What Is SALT Blockchain-Based Lending?
SALT is an acronym for Secured Automated Lending Technology. SALT lending provides a platform where members can receive a loan by using a digital asset or cryptocurrency as collateral. SALT Blockchain Inc. was founded in 2016 by a group of Bitcoin enthusiasts as a way to offer crypto-backed lending and provide versatility for investors who hold digital assets.
Cryptocurrencies trade on a blockchain network, which is a shared ledger or database that contains all of the transactions. SALT blockchain-based lending gives investors access to cash without having to sell their cryptocurrency holdings. Investors can borrow a portion of the total amount held as collateral.
However, there are risks to the borrower since cryptocurrency prices can fluctuate wildly. If the digital asset used as collateral drops in value, the borrower may need to pay down a portion of the loan or deposit additional crypto assets to secure the loan.
- SALT—or Secured Automated Lending Technology—provides loans to borrowers by using cryptocurrency as collateral.
- SALT lending provides personal and business loans to their members who put up blockchain assets as collateral.
- SALT loans allow borrowers to maintain ownership of their blockchain assets, while also gaining access to cash via a loan.
- However, if the cryptocurrency's price declines, a breach of the loan-to-value (LTV) threshold can occur, resulting in a Collateral Maintenance Call.
- Loan terms range from three to 12 months, and all SALT loans are currently assessed 9.99% interest.
How SALT Blockchain-Based Lending Works
SALT lending provides personal and business loans to their members who put up blockchain assets as collateral. Users buy a membership to the SALT lending platform by purchasing a SALT token, which is the platform's cryptocurrency. When someone becomes a member, they can borrow money from an extensive network of lenders. SALT's minimum loan amount is $5,000, which can be used for any purpose such as paying down credit card debt or purchasing a car.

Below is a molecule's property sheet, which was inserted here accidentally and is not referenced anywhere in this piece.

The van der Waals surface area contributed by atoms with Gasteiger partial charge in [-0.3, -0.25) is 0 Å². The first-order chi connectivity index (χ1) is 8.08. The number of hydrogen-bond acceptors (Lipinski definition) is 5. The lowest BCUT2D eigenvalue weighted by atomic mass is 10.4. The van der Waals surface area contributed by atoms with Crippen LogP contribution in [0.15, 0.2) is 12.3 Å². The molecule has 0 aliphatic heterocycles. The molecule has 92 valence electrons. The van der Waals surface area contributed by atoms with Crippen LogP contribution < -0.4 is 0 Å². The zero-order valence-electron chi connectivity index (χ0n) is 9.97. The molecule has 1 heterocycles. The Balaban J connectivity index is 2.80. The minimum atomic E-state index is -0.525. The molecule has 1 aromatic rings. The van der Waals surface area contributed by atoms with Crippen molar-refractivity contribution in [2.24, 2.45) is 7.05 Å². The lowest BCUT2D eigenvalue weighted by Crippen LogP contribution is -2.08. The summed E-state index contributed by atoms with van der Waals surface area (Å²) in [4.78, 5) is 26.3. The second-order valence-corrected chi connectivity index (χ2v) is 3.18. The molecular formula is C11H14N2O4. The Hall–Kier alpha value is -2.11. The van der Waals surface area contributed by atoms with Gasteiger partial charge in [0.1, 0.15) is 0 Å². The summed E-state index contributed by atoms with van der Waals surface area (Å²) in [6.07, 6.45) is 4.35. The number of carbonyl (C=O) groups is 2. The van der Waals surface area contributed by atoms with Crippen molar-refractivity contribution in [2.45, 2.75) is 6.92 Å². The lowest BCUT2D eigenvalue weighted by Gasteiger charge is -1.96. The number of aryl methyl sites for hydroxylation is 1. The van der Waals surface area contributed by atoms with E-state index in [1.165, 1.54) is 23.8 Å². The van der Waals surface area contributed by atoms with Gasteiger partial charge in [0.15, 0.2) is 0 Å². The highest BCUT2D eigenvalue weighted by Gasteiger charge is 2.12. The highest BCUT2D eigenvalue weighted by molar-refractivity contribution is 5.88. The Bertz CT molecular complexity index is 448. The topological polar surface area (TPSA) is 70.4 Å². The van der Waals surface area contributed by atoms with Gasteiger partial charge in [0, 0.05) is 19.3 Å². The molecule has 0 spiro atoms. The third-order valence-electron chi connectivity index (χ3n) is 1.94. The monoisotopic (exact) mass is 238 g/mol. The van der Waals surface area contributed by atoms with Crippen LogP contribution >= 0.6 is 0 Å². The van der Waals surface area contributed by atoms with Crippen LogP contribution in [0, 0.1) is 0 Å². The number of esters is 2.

SALT is built on an ERC-20 smart contract. Smart contracts are contracts that, in addition to stipulating the terms of the agreement, also enforce and execute on the terms of the loan agreement with cryptographic code. ERC-20 is a standard that any Ethereum token contracts must implement in order to facilitate the exchange of tokens.
Borrowers can only use blockchain-based cryptocurrencies as collateral. In other words, the borrower must have the ownership of their crypto recorded on a public, permissioned blockchain. Some of the digital assets that can be used as collateral for SALT loans include:
- Bitcoin (BTC)
- Bitcoin Cash (BCH)
- Ether (ETH)
- Litecoin (LTC)
- TruUSD (TUSD)
- USD Coin (USDC)
- Paxos Standard Token (PAX)
- PAX Gold (PXG)
Following the approval of the loan, the borrower sends collateral to the SALT collateral wallet. In return, the loan proceeds are transferred to the borrower’s bank account. The digital assets held as collateral remain the property of the borrower, meaning any price changes of the assets belong to the borrower.
During the lifetime of the loan, the borrower must make timely, periodic payments to the lender and once the loan has been repaid—called loan completion—the borrower’s collateral is made available for withdrawal.
Requirements for SALT Loan Approval
Since there are assets securing the loan, the lender has no risk since the crypto assets can be liquidated if the borrower fails to repay the loan—a process called default. As a result, there is no credit check of the borrower's credit history.